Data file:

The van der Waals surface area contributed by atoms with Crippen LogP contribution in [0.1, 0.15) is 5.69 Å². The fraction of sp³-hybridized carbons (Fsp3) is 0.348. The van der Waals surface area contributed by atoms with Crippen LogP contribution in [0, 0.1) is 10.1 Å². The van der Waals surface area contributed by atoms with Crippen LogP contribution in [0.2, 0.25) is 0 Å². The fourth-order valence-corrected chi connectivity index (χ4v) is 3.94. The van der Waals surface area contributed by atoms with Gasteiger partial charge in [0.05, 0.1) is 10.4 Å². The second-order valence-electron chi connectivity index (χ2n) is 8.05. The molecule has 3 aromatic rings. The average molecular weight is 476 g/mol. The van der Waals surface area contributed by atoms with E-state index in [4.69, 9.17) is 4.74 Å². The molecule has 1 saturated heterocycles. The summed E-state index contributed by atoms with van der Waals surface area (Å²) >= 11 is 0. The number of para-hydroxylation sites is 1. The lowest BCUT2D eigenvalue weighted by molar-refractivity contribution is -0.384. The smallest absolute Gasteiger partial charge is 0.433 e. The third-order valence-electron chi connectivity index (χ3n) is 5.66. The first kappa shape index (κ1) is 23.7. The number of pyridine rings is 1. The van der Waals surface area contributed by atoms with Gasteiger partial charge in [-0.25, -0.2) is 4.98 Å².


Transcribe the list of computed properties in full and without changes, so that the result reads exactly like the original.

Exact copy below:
The van der Waals surface area contributed by atoms with Crippen LogP contribution in [0.1, 0.15) is 5.69 Å². The fraction of sp³-hybridized carbons (Fsp3) is 0.348. The van der Waals surface area contributed by atoms with Crippen LogP contribution in [0, 0.1) is 10.1 Å². The van der Waals surface area contributed by atoms with Crippen LogP contribution in [0.2, 0.25) is 0 Å². The fourth-order valence-corrected chi connectivity index (χ4v) is 3.94. The van der Waals surface area contributed by atoms with Gasteiger partial charge in [0.05, 0.1) is 10.4 Å². The second-order valence-electron chi connectivity index (χ2n) is 8.05. The molecule has 3 aromatic rings. The average molecular weight is 476 g/mol. The van der Waals surface area contributed by atoms with E-state index in [4.69, 9.17) is 4.74 Å². The molecule has 1 saturated heterocycles. The summed E-state index contributed by atoms with van der Waals surface area (Å²) >= 11 is 0. The number of para-hydroxylation sites is 1. The lowest BCUT2D eigenvalue weighted by molar-refractivity contribution is -0.384. The smallest absolute Gasteiger partial charge is 0.433 e. The third-order valence-electron chi connectivity index (χ3n) is 5.66. The first kappa shape index (κ1) is 23.7. The number of pyridine rings is 1. The van der Waals surface area contributed by atoms with Gasteiger partial charge in [-0.25, -0.2) is 4.98 Å².